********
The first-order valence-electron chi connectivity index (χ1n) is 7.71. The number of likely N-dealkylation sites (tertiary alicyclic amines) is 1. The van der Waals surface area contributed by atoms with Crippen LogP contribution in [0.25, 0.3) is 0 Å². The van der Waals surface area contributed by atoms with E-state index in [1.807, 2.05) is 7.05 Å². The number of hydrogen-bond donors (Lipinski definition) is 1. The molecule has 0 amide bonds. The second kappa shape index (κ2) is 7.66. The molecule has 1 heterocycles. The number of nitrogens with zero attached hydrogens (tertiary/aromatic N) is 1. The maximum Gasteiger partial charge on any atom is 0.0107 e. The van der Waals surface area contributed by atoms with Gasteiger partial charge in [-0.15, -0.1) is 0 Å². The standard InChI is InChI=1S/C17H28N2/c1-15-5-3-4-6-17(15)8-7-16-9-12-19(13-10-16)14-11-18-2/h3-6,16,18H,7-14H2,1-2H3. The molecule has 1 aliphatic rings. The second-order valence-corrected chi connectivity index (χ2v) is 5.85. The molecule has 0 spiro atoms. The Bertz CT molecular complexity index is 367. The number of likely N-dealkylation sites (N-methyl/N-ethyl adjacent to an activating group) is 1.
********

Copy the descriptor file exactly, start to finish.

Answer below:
The first-order valence-electron chi connectivity index (χ1n) is 7.71. The number of likely N-dealkylation sites (tertiary alicyclic amines) is 1. The van der Waals surface area contributed by atoms with Crippen LogP contribution in [0.25, 0.3) is 0 Å². The van der Waals surface area contributed by atoms with E-state index in [1.807, 2.05) is 7.05 Å². The number of hydrogen-bond donors (Lipinski definition) is 1. The molecule has 0 amide bonds. The second kappa shape index (κ2) is 7.66. The molecule has 1 heterocycles. The number of nitrogens with zero attached hydrogens (tertiary/aromatic N) is 1. The maximum Gasteiger partial charge on any atom is 0.0107 e. The van der Waals surface area contributed by atoms with Gasteiger partial charge in [-0.15, -0.1) is 0 Å². The standard InChI is InChI=1S/C17H28N2/c1-15-5-3-4-6-17(15)8-7-16-9-12-19(13-10-16)14-11-18-2/h3-6,16,18H,7-14H2,1-2H3. The molecule has 1 aliphatic rings. The second-order valence-corrected chi connectivity index (χ2v) is 5.85. The molecule has 0 spiro atoms. The Bertz CT molecular complexity index is 367. The number of likely N-dealkylation sites (N-methyl/N-ethyl adjacent to an activating group) is 1.